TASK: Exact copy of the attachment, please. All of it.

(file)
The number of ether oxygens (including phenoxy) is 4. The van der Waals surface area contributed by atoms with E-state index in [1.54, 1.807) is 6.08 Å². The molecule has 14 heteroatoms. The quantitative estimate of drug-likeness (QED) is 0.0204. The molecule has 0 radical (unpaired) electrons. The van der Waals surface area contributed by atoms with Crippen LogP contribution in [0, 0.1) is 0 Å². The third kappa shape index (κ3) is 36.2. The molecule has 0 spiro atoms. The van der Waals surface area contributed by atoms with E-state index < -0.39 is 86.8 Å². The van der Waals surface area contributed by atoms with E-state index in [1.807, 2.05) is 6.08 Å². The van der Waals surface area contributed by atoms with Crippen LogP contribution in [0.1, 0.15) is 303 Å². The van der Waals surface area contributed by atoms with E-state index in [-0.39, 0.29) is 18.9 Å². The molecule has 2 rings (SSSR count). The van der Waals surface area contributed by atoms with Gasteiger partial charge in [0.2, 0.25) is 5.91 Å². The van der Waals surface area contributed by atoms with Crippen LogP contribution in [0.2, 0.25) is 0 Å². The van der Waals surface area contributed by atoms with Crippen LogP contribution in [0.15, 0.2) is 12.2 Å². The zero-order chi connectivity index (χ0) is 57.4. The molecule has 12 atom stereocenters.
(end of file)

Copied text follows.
The number of ether oxygens (including phenoxy) is 4. The van der Waals surface area contributed by atoms with E-state index in [1.54, 1.807) is 6.08 Å². The molecule has 14 heteroatoms. The quantitative estimate of drug-likeness (QED) is 0.0204. The molecule has 0 radical (unpaired) electrons. The van der Waals surface area contributed by atoms with Crippen LogP contribution in [0, 0.1) is 0 Å². The third kappa shape index (κ3) is 36.2. The molecule has 0 spiro atoms. The van der Waals surface area contributed by atoms with E-state index < -0.39 is 86.8 Å². The van der Waals surface area contributed by atoms with E-state index in [1.807, 2.05) is 6.08 Å². The van der Waals surface area contributed by atoms with Crippen LogP contribution in [0.1, 0.15) is 303 Å². The van der Waals surface area contributed by atoms with E-state index in [-0.39, 0.29) is 18.9 Å². The molecule has 2 rings (SSSR count). The van der Waals surface area contributed by atoms with Gasteiger partial charge in [0.2, 0.25) is 5.91 Å². The van der Waals surface area contributed by atoms with Crippen LogP contribution in [0.2, 0.25) is 0 Å². The van der Waals surface area contributed by atoms with Crippen LogP contribution in [0.15, 0.2) is 12.2 Å². The zero-order chi connectivity index (χ0) is 57.4. The molecule has 12 atom stereocenters.